The newest trend in job interviews is the behavioural interview question. Interviewers have learned that it’s not what someone says they will do that matters, but what they have done in the past that matters. Behavioural interview questions are designed to do just that. By asking someone specific questions about their past, you can learn who they really are, what they really do, and how they answer questions that they are much less likely to prepare for. Questions such as:
- Describe a time you had an angry client. What did you do to diffuse the situation?
- Tell me about a time that you made a bad decision on a project. What did you do?
- What did you do on Project X to monitor whether your subordinates were successful?
These types of questions are tougher than traditional interview questions because they require a specific answer, they’re harder to prepare for, and they reveal a lot about a person’s character as well as their abilities. For example, ask about an angry client, and some applicants will talk about all of the ways it was the client’s fault and how bad a client they were, while the best applicants describe their responsibility and talk about what they learned from it.
These types of questions can be phenomenal. You’ll also see them recommended by nearly all modern recruiters, as they tend to provide much better answers than some of the more standard interview questions that don’t delve deep into a candidate’s abilities.
Behavioural Interview Questions: Good, Not Perfect
At Recruit Shop, we support the use of behavioural interview questions for evaluating candidates. But we also want to acknowledge that there are still problems with behavioural questions just as there are weaknesses with every component of the interview process. It’s important to be aware of these weaknesses if you want to make sure that you’re evaluating candidates effectively. Some of these include:
- Not Every Great Candidate Has an Answer
One of the advantages of a behavioural interview question is that it forces candidates to talk in concrete terms about actual decisions, achievements, etc. But sometimes the question asks something that the individual may not have an answer for, simply because it hasn’t come up. For example:
“How do you decide which tasks to delegate to specific members of your team? How do you asses the results?
This is a great question. But not every leader is going to have a great answer. Some will go by their gut. Others don’t have a choice – their team is made up of people with different specialties. Still others may never have thought of a specific way to assess results simply because all projects they worked on were successful.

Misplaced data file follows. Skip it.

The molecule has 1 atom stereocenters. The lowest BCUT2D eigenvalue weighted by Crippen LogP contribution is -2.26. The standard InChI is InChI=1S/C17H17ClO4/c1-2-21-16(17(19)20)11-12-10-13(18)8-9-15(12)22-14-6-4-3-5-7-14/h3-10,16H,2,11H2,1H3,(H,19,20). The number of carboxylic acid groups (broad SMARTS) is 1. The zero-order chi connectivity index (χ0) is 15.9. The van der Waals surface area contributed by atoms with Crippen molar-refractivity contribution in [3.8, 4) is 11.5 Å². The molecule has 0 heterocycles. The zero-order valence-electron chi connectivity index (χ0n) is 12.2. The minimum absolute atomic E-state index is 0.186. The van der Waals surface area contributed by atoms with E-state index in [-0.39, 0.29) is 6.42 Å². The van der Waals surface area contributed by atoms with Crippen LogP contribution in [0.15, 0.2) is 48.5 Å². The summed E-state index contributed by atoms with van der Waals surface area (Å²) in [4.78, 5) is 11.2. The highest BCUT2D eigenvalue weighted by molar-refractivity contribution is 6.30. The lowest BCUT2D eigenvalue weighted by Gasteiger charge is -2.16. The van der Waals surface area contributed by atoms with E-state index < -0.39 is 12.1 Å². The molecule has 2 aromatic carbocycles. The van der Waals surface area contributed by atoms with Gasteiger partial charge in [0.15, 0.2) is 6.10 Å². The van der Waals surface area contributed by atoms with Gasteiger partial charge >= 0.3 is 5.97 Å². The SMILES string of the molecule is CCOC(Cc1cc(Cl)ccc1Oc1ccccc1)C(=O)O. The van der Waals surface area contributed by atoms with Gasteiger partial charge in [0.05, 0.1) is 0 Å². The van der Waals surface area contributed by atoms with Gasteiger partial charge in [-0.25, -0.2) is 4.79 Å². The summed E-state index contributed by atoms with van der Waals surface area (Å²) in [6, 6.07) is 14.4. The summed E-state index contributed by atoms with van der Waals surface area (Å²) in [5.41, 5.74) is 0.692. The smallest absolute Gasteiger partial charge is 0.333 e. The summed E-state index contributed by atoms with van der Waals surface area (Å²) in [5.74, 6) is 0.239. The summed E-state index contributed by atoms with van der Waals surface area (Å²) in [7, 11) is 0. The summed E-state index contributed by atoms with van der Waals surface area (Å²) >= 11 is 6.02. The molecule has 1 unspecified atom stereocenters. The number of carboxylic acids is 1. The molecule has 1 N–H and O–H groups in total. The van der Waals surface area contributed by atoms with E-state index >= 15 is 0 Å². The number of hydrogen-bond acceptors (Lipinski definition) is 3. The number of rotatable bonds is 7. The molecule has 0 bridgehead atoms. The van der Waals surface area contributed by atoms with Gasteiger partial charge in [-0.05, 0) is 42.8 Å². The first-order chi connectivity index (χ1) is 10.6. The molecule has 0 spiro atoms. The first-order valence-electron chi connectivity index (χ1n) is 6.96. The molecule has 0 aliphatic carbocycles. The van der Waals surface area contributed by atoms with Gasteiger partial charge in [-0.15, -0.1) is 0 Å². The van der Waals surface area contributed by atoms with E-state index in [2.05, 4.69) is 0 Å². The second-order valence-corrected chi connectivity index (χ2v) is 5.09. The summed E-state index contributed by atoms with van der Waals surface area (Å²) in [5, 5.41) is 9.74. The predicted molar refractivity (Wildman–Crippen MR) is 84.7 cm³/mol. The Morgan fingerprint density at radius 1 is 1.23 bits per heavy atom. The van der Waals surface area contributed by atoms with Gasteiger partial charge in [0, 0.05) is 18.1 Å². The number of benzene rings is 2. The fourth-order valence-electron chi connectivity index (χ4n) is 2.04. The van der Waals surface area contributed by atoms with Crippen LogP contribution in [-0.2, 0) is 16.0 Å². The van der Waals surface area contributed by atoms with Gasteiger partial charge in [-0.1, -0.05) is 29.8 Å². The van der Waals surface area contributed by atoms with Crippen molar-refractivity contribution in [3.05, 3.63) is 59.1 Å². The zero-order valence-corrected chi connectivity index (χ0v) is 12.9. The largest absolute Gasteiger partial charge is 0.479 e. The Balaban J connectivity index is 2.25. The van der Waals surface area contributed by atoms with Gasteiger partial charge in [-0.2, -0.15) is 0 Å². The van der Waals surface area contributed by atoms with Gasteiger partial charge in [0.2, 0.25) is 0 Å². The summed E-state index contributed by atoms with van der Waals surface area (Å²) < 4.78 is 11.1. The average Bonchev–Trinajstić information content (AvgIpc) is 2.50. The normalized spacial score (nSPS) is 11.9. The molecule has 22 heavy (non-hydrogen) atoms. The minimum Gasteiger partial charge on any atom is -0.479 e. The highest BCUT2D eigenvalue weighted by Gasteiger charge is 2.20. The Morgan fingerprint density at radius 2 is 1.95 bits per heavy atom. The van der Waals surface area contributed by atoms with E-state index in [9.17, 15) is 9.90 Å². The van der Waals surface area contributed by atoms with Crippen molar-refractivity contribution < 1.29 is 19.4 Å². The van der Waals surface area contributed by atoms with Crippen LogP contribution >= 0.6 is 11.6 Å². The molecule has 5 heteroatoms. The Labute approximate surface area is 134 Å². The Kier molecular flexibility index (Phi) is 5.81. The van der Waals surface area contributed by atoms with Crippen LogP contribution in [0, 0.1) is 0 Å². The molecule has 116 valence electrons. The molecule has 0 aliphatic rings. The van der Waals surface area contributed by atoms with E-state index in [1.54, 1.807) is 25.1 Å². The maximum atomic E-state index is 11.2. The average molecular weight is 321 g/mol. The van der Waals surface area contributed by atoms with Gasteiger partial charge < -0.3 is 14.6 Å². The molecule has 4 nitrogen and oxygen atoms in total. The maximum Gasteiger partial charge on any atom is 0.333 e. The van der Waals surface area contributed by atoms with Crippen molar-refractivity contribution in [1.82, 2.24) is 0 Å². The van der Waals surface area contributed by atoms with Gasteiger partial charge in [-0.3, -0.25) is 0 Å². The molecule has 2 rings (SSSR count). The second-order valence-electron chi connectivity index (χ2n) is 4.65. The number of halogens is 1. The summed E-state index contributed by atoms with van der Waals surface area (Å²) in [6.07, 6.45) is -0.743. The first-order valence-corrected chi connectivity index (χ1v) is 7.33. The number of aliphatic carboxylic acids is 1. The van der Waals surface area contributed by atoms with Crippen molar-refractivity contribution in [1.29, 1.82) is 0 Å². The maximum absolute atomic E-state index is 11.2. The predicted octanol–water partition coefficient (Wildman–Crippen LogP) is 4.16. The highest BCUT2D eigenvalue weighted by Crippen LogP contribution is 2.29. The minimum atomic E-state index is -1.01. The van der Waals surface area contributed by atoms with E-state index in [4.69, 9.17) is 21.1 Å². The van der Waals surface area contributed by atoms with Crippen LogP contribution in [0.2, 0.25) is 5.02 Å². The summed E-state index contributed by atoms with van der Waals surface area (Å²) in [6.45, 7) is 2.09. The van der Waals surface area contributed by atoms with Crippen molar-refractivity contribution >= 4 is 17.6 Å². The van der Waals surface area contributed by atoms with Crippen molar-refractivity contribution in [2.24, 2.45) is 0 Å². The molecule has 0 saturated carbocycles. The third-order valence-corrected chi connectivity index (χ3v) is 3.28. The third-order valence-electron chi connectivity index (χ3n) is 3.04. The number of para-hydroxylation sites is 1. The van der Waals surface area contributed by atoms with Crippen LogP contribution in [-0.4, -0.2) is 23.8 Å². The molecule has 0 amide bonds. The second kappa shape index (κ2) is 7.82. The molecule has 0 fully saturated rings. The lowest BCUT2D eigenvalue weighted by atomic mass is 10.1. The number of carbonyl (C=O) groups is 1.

Do you judge the candidate that has no real answer? That’s harder to determine.
- Thinking Back Takes Time
Sometimes awkwardness can kill an interview. But thinking back to answer that question can take time for some candidates, especially if the answer is specific. Not every candidate is simply going to have an answer off the top of their heads.
In many cases that’s the point. The more you force someone to think, the less time they have to give an overly prepared answer. But it also means that some candidates might have to think and sit and think some more, and in that case the interview can feel awkward for both you and the candidate, possibly leading to an awkwardness that could affect how you judge the interview.
- Focuses Often on the Negative
The most useful behavioural interview questions tend to focus on the negative, such as how someone responds to an angry customer, or a time that someone made a mistake on a project, etc. But that much negativity can be grating, and possibly affect the interview, how the person sees your company, and more.
Plus, you want an opportunity to learn about the good things as well. How someone responds to an unhappy customer is interesting, but equally as important are the qualifications and achievements that the person engaged in.
Some degree of balance is important. Try your best to make sure you give the applicant many opportunities to say good things about themselves, thus also giving them more confidence throughout the interview.
- Harder Questions Are Harder to Answer in General
Finally, the harder a question is to answer, the more likely a candidate will make a mistake. This is one of the advantages of these types of questions, but also a disadvantage. After all, you have to consider that some great applicants may not be talented enough at answering these types of questions, but may still have the skills and experience necessary to thrive. Behavioural interview questions are hard. The harder something is, the more likely good workers will still make mistakes with answering.
Use the Questions, But Consider the Risks
Behavioural interview questions are still some of the best ways to judge candidates at job interviews. But it remains important to understand these few drawbacks so that you can prepare for them. Always keep them in mind as you decide how to evaluate your potential candidates, and ultimately you should be able to do a good job spotting the best contributor.